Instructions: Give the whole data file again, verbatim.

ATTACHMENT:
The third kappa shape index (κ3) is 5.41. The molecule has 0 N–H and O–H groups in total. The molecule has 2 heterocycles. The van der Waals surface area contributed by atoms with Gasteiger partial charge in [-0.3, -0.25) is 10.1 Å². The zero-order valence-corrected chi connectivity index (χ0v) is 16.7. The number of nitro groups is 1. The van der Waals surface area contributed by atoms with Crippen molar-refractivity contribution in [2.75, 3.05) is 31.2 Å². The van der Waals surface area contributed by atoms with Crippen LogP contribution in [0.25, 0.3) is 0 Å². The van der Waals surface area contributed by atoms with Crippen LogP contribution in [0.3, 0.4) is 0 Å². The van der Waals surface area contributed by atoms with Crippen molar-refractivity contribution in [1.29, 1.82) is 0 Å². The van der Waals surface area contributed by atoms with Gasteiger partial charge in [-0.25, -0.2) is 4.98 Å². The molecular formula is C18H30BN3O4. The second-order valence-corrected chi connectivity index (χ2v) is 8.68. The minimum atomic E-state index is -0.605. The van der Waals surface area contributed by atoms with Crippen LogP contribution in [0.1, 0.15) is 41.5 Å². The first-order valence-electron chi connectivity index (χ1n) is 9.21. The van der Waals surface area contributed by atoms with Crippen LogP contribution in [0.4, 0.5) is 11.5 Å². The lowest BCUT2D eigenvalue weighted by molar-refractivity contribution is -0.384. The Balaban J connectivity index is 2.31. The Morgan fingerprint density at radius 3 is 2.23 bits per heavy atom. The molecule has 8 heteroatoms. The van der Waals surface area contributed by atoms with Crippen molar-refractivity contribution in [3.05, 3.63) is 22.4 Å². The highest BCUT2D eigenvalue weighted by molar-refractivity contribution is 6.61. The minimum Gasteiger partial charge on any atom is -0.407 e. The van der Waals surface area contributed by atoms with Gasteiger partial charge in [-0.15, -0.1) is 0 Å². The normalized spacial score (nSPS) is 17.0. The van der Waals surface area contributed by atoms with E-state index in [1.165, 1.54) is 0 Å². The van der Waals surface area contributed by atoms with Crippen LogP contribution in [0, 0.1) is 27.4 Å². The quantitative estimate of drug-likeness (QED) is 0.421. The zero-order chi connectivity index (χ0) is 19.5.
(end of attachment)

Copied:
The third kappa shape index (κ3) is 5.41. The molecule has 0 N–H and O–H groups in total. The molecule has 2 heterocycles. The van der Waals surface area contributed by atoms with Gasteiger partial charge in [-0.3, -0.25) is 10.1 Å². The zero-order valence-corrected chi connectivity index (χ0v) is 16.7. The number of nitro groups is 1. The van der Waals surface area contributed by atoms with Crippen molar-refractivity contribution in [2.75, 3.05) is 31.2 Å². The van der Waals surface area contributed by atoms with Crippen LogP contribution in [0.25, 0.3) is 0 Å². The van der Waals surface area contributed by atoms with Crippen LogP contribution in [0.3, 0.4) is 0 Å². The van der Waals surface area contributed by atoms with Crippen molar-refractivity contribution in [1.29, 1.82) is 0 Å². The van der Waals surface area contributed by atoms with Gasteiger partial charge in [-0.25, -0.2) is 4.98 Å². The molecular formula is C18H30BN3O4. The second-order valence-corrected chi connectivity index (χ2v) is 8.68. The minimum atomic E-state index is -0.605. The van der Waals surface area contributed by atoms with Crippen LogP contribution in [0.1, 0.15) is 41.5 Å². The first-order valence-electron chi connectivity index (χ1n) is 9.21. The van der Waals surface area contributed by atoms with Crippen LogP contribution in [0.4, 0.5) is 11.5 Å². The lowest BCUT2D eigenvalue weighted by molar-refractivity contribution is -0.384. The Balaban J connectivity index is 2.31. The Morgan fingerprint density at radius 3 is 2.23 bits per heavy atom. The molecule has 8 heteroatoms. The van der Waals surface area contributed by atoms with Crippen molar-refractivity contribution in [3.05, 3.63) is 22.4 Å². The highest BCUT2D eigenvalue weighted by molar-refractivity contribution is 6.61. The minimum Gasteiger partial charge on any atom is -0.407 e. The van der Waals surface area contributed by atoms with Gasteiger partial charge in [-0.15, -0.1) is 0 Å². The normalized spacial score (nSPS) is 17.0. The van der Waals surface area contributed by atoms with E-state index in [1.165, 1.54) is 0 Å². The van der Waals surface area contributed by atoms with Crippen LogP contribution in [0, 0.1) is 27.4 Å². The quantitative estimate of drug-likeness (QED) is 0.421. The zero-order chi connectivity index (χ0) is 19.5.